"SOLUTIONS" Tag Cloud Globe (innovation business projects ideas)


The analytical capacity of BayesiaLab software is optimized in terms of identification of

(i) points of best contribution and optimization of a selected variables

(ii) new parameters to be carefully taken into consideration and regularly monitored for improving programmes performances.

 The proposed analytical services address the reliability of modeling multi-level hierarchical systems. The models developed within the framework of Public Health Programmes  and Health System Strengthening  could be used to effectively represent the true structure of health systems components and more importantly, the interdependency among parameters and innovative analyses of successes or weak contribution causes.

Map of Analytic Modeling

Bayesian networks can cover the entire map of analytics. The figure shows what this means in practice for the researcher : BayesiaLab’s functions, represented as blue boxes, are positioned across this map, and they demonstrate the applicability of the Bayesian network paradigm to « Surveys » or « Public Health programmes ».


Chart 3

Tags on the x-axis furthermore indicate a conceptual progression from description to optimization. Target or impact indicators optimization can be easily studied within the framework of Public Health programmes.

The y-axis shows the source of the model specification: On the one end, we have Theory, sourced from Human Intelligence (such as the six WHO building blocks or the agreed relationship among indicators as deemed in a performance framework or log frame).

On the other end, we have Data as the source. Data is associated with Machine Learning and Artificial Intelligence. It is closely connected with the processes related to the first service offer : Analyze of surveys.



The managerial processes, leading to recommendations to decisions makers, are laid down because of the (causal) relationships among the parameters and contributing factors in relation to programme performances.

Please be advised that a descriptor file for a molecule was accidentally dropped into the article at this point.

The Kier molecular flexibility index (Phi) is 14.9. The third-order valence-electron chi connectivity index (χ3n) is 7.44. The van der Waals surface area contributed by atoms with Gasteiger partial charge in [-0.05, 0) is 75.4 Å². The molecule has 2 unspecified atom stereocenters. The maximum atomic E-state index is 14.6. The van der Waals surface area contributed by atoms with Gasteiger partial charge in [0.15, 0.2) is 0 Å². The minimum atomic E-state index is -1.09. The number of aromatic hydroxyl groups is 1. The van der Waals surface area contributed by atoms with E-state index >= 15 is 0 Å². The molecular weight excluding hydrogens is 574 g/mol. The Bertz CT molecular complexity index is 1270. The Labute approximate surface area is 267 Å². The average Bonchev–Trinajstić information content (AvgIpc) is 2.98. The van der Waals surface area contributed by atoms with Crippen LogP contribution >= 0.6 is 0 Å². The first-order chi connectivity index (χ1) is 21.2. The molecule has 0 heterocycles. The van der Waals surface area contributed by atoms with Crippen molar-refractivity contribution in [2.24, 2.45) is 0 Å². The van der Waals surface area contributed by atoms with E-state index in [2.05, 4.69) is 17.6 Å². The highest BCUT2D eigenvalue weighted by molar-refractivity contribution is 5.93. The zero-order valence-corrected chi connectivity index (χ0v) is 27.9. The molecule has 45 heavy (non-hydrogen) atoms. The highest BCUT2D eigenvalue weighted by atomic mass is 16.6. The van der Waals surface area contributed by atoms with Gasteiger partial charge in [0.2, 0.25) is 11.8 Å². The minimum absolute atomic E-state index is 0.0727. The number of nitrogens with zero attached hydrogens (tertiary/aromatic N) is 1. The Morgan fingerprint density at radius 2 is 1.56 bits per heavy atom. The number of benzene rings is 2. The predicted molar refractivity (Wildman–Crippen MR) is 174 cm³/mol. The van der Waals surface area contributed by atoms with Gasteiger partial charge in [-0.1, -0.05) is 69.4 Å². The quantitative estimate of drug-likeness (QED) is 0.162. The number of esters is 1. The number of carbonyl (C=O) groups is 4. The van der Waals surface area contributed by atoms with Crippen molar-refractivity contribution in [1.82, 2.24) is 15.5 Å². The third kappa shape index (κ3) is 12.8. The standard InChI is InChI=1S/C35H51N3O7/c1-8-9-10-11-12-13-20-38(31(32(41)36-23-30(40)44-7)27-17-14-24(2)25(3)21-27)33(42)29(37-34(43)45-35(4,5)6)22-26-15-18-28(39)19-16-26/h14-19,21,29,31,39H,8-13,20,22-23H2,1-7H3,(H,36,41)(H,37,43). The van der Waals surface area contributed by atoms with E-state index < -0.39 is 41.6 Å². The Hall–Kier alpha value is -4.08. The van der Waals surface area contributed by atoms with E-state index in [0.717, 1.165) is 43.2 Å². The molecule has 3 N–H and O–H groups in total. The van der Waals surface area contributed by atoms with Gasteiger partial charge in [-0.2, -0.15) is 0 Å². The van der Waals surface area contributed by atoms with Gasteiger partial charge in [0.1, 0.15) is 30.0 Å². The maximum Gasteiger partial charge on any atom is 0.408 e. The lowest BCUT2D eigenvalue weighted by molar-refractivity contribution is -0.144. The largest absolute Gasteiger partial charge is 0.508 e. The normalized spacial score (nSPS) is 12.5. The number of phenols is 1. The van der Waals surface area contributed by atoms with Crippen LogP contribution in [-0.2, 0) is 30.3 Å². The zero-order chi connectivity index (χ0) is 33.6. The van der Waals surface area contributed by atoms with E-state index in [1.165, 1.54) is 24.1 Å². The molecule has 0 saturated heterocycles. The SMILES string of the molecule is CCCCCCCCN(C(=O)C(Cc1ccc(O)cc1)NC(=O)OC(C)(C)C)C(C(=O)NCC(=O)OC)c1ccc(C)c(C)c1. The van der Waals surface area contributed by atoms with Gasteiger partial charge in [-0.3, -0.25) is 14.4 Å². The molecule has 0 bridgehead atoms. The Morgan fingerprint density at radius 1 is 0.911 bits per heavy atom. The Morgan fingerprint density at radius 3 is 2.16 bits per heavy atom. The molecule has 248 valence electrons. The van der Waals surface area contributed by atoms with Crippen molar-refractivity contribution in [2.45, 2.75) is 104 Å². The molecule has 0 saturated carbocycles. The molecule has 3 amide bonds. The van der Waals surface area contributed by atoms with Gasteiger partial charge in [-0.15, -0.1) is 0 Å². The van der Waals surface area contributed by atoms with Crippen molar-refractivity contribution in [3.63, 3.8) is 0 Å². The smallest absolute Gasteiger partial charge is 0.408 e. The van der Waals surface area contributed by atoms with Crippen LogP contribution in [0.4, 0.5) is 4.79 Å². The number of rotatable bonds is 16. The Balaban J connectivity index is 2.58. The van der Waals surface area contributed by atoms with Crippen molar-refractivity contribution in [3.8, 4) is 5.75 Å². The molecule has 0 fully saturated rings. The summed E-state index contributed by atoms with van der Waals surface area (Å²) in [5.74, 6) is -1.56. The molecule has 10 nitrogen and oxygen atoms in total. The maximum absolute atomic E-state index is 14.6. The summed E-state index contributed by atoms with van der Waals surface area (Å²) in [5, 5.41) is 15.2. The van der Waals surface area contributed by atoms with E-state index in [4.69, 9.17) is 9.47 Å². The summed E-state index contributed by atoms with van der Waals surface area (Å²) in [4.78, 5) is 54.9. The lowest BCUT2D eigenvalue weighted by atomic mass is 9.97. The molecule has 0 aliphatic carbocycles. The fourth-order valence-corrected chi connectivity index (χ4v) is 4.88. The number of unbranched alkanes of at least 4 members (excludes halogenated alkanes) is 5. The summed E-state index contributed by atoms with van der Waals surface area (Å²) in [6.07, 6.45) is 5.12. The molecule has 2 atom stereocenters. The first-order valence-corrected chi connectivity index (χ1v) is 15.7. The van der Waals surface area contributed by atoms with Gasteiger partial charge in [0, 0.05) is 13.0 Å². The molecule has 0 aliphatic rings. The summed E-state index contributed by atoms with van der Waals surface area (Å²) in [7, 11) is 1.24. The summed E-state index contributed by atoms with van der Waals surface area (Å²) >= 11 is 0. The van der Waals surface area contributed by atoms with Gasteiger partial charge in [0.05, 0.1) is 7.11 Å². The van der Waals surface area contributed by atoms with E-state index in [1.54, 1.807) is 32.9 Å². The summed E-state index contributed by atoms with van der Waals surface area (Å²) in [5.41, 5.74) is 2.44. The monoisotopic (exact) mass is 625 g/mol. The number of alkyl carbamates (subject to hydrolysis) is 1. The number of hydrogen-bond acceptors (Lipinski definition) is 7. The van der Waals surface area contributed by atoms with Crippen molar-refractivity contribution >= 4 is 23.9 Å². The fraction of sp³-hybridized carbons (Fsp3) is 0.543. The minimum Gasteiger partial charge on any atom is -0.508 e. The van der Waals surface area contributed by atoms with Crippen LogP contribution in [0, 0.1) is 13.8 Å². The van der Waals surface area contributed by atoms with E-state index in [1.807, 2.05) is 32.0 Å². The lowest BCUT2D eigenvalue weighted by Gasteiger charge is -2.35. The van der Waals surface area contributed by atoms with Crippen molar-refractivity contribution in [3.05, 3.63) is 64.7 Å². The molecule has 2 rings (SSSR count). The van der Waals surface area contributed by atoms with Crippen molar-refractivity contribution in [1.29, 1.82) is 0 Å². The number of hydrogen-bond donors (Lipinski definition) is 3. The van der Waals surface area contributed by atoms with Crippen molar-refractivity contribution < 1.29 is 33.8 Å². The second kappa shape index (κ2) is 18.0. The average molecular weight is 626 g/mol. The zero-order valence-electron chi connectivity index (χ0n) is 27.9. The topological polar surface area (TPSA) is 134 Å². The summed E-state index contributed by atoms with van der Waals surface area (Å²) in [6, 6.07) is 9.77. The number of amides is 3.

Assuming that the model, the parameters and their interactions and finally their probabilistic relationships with program performances are correctly validated in the previous step,  “computerized model” can yield a deep understanding of a public health programs indeed.

It is mainly a question of semantic or meaning and, the main challenge will be:

  1. to construct rich analytical narratives that avoid oversimplification
  2. to establish temporal and plausible relationships
  3. to recognise path dependency among parameters

Overall, to translate the results of probabilistic functions or formulas into common language


Last but not least, the model applied to health programme could represent an innovative knowledge framework and could provide a common reasoning language between stakeholders from different backgrounds, such as international donors or policy makers on one side and, research experts on the other side. As such, with all available knowledge united, properly communicated and put into a “reasonable” format, the model could be a useful tool for making decisions and shaping policies.

The simulation capacity of the software could also enable to appraise the consequences of actions, decision makers might take.